The long-running legal battle between Liberia’s national regulator the Liberia Telecommunications Authority (LTA) and would-be start-up West African Telecom (WAT) may have finally ended, after the Supreme Court in Monrovia ruled against the watchdog’s decision to revoke WAT’s licence. According to the Liberian Observer newspaper, on 23 July the Supreme Court handed down its ruling in which it adjudged that the LTA Act of 2007 Enforcement Order No. 001, ‘did not amend, modify, suspend or revoke a licence which had been granted to the petitioner, WAT’. The court further ruled that the regulator’s actions against WAT were ‘inconsistent with due process of law, thereby denying the entity its full rights as provided for by statutes’. The Supreme Court record read: ‘We hold that this provision, consistent with due process of law, mandates that the aggrieved party will be afforded the opportunity to be heard at a hearing, and that following the hearing and a decision order, or other exercise of the Authority, the aggrieved party may take advantage of the provision of the law. In the absence of the hearing, the petitioner was justified in filing a petition for the Writ of Prohibition.’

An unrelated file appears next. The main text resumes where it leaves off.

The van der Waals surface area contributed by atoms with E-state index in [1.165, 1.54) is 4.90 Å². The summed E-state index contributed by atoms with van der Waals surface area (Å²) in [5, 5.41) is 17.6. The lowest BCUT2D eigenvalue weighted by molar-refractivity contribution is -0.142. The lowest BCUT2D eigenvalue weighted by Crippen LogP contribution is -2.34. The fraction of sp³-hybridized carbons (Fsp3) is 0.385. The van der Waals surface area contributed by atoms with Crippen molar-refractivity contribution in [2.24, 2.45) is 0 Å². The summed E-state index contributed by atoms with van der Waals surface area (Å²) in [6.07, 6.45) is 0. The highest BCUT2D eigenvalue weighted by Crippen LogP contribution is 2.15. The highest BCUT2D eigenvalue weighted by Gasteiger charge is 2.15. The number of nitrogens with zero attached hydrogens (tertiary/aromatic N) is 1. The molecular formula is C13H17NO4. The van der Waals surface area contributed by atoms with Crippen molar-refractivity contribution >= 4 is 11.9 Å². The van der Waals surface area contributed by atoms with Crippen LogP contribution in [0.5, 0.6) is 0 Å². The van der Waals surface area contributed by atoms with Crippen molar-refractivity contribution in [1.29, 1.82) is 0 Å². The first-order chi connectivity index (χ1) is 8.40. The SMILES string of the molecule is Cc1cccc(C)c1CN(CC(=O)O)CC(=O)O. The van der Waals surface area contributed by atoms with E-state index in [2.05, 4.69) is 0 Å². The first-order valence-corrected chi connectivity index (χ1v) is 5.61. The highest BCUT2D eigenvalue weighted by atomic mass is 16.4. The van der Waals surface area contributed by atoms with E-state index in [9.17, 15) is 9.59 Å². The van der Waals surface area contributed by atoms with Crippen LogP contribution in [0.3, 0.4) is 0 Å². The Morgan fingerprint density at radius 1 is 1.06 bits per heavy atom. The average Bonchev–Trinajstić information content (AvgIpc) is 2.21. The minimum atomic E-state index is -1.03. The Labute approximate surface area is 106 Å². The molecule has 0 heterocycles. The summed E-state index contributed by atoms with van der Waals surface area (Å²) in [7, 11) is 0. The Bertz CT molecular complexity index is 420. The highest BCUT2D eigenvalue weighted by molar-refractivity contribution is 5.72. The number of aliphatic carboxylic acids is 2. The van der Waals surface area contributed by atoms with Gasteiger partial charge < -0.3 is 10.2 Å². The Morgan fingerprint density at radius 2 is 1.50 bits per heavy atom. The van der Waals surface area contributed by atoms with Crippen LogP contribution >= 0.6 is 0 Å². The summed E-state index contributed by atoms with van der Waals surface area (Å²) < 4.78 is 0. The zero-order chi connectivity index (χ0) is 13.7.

According to TeleGeography’s GlobalComms database, Paris-based telco West Africa Telecom (WAT) was awarded a licence to use 21MHz of spectrum in the 3.2GHz band in April 2005, when the previous government was in power, but did little with the concession for a number of years. In early 2007 the company finally announced plans to launch a fixed wireless-based telephony network, offering voice, fax and internet access, from August 2007. Its launch however, was queried by LTA, which claimed its operating licence was invalid and in November 2007 WAT was closed down for operating without ‘legal frequency’. LTA argued that WAT had no legal permission to operate services, and rather than cooperate, had instead ‘continuously, consistently, surreptitiously and cynically been acting in defiance to the repeated instructions and orders of the LTA’. WAT claims it has invested about USD8 million in Liberia.